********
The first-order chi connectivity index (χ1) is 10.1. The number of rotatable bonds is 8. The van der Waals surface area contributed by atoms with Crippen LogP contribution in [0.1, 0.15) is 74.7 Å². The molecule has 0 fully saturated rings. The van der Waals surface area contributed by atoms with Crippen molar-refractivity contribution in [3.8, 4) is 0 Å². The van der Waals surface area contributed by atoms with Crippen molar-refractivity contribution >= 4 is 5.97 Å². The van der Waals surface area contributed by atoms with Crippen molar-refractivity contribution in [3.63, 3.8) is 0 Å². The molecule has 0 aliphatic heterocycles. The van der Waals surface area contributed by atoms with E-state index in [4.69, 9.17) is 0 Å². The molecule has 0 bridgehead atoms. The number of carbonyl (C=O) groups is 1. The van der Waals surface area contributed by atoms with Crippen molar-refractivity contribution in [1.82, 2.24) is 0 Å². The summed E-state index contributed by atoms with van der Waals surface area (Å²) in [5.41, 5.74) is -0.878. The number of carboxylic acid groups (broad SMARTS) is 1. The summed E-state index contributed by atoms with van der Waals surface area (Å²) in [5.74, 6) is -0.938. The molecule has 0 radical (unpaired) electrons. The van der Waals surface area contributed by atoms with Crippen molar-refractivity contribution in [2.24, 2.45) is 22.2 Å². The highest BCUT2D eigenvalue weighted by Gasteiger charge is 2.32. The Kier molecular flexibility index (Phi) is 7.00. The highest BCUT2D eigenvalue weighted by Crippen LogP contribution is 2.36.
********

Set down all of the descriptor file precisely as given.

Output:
The first-order chi connectivity index (χ1) is 10.1. The number of rotatable bonds is 8. The van der Waals surface area contributed by atoms with Crippen LogP contribution in [0.1, 0.15) is 74.7 Å². The molecule has 0 fully saturated rings. The van der Waals surface area contributed by atoms with Crippen molar-refractivity contribution in [3.8, 4) is 0 Å². The van der Waals surface area contributed by atoms with Crippen molar-refractivity contribution >= 4 is 5.97 Å². The van der Waals surface area contributed by atoms with Crippen molar-refractivity contribution in [3.63, 3.8) is 0 Å². The molecule has 0 aliphatic heterocycles. The van der Waals surface area contributed by atoms with E-state index in [4.69, 9.17) is 0 Å². The molecule has 0 bridgehead atoms. The number of carbonyl (C=O) groups is 1. The van der Waals surface area contributed by atoms with Crippen molar-refractivity contribution in [1.82, 2.24) is 0 Å². The summed E-state index contributed by atoms with van der Waals surface area (Å²) in [5.41, 5.74) is -0.878. The number of carboxylic acid groups (broad SMARTS) is 1. The summed E-state index contributed by atoms with van der Waals surface area (Å²) in [5.74, 6) is -0.938. The molecule has 0 radical (unpaired) electrons. The van der Waals surface area contributed by atoms with Crippen molar-refractivity contribution in [2.24, 2.45) is 22.2 Å². The highest BCUT2D eigenvalue weighted by Gasteiger charge is 2.32. The Kier molecular flexibility index (Phi) is 7.00. The highest BCUT2D eigenvalue weighted by Crippen LogP contribution is 2.36.